cultural territorial networks

environmental heritage

 

 

The territory of Bruxelles is constellated and surrounded by a continuous network of Parks and Gardens such as the Laeken Park, the Florist’s Gardens  « Jardins du fleuriste », and the garden cities :  "Logis" and "Floréal".
Laeken Park is a wonderful piece of land that offers a vast space for a stroll in the presence of splendid greenery and water. Established in the 19th Century, the “Florist’s Gardens” are a unique environment that combines the love for nature with a cutting edge urban design project.
At the beginning of the 20th C, the Belgian towns were facing a huge shortage of social dwellings. The town planners decided to build the social housing neighborhoods on the garden city model. The most famous ones are "Logis" and "Floréal".

go to top

 

1.1Park of Laeken

 

The Laeken Park is a wonderful piece of land that offers a vast space for a stroll in the presence of splendid greenery and water. The site is located in a way that allows enjoying both a view on the city and on the imposing Royal Palace of Laeken and includes large lawns and shady groves of magnolias and chestnut trees. The focal point of the Laeken Park is an impressive monument of the Dynasty erected in homage to King Leopold I - the first King of Belgium.

The Park was created in the 19th century by King Leopold II and is situated near the royal estate of Laeken.

The prospect of planning a public park delighted the inhabitants of the bordering neighborhoods who saw in this project a great advantage for their area. The park was designed between 1876 and 1880 - the year of the 50th anniversary of Belgium’s Independence. The King’s memorial also dates from the same year and it was built by the Belgian architect Louis Curt in the axis of the courtyard of the Royalruxelles Palace, “where the King has always lived and where he died”.

go to top

 




1.2 The Florist’s Gardens « Jardins du fleuriste »

 

Established in the 19th Century, the “Florist’s Gardens” are a unique environment that combines the love for nature with a cutting edge urban design project.

The “Florist’s Gardens” were also created by King Leopold II who wished to have a site of near 7 hectares dedicated to horticulture. The site has two terraces - one designed as an ornamental garden by the landscape architect Emile Laine and a second lower terrace with greenhouses to be used as a technical space for the production of flowers and ornamental plants of the royal domain. In time, the site became a space for training and sharing where landscape professionals and amateurs meet and practice the art of gardening.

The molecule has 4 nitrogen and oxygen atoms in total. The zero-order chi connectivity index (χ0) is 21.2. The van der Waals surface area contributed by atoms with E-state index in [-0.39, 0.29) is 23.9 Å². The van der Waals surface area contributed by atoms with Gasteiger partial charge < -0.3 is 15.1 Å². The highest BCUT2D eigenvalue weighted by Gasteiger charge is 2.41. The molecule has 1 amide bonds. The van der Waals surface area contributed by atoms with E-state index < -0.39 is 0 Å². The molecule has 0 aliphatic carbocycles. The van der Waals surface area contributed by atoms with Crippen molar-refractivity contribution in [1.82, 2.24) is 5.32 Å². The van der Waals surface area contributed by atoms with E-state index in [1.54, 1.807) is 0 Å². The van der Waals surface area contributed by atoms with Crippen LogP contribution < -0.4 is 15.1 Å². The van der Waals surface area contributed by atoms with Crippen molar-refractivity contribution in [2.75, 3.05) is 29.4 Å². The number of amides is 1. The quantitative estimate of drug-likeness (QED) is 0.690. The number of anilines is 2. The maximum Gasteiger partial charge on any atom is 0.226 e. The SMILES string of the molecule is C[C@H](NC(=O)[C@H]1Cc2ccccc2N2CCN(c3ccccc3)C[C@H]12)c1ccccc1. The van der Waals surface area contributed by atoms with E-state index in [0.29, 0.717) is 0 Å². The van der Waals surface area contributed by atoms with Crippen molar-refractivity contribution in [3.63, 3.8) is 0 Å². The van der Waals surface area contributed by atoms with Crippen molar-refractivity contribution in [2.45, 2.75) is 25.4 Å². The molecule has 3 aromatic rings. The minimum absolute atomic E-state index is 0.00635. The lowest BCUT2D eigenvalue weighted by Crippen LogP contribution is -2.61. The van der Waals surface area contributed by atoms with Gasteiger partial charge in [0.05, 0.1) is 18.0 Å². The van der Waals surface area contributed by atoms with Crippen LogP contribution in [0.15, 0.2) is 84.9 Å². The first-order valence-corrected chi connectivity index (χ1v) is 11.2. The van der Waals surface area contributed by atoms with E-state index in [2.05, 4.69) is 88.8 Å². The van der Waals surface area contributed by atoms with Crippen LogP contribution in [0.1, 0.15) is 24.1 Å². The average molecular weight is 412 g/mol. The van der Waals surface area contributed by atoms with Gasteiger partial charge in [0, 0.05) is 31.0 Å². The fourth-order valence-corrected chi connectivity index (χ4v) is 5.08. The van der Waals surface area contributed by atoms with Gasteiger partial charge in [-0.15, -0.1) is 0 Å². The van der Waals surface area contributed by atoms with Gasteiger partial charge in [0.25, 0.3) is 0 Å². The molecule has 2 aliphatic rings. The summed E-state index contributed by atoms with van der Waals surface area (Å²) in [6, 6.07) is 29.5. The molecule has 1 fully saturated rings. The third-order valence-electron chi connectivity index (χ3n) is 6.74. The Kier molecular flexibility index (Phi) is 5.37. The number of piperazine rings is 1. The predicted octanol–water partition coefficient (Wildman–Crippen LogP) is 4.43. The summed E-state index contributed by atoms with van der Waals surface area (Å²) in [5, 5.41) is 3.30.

Parck Design: For three consecutive editions (2006-2007-2008) this project encouraged the creation of contemporary urban furniture that could be integrated in green areas such as parks or public gardens. A number of award-winning items still can be seen in various locations across Brussels. The Florist’s Garden displays several such innovative objects among which Suisse par David Vancanneyt & Olivier Richard, Déjeuner sur l’ombre by the French designers Anika Perez & Brice Genre and Interference by Alexandre Moronnoz.

go to top

 




1.3 The garden cities: "Logis" and "Floréal"

 

At the beginning of the 20th C, the Belgian towns were facing a huge shortage of social dwellings. After consultation with English and Dutch experts, the town planners decided to build the social housing neighborhoods on the garden city model. The most famous ones - "Logis" and "Floréal " - are in Brussels and can still be visited today.

Begun around 1912 by the architects Louis Van der Swaelmen and Jean-Jules Eggericx, this huge residential area provided inexpensive homes, with attractive small two-storey houses interspersed with gardens. They were inspired by the English garden cities and by the “cottage style” of the Dutch social neighborhoods. The specific features of the two cities are preserved until today: the Logis has green woodwork and streets with names of animals, and Floreal has yellow woodwork and streets with names of flowers. Exceptional care has been devoted so far to both the houses and the public spaces.

The district preserved until this day its harmonious and welcoming environment. However, in the present modern society, the inhabitants find it more and more difficult to comply with the strict rules of a listed architectural heritage.

go to top

 




 
Site Map | Printable View | © 2010 - 2020 TECCN | | HTML 5 | CSS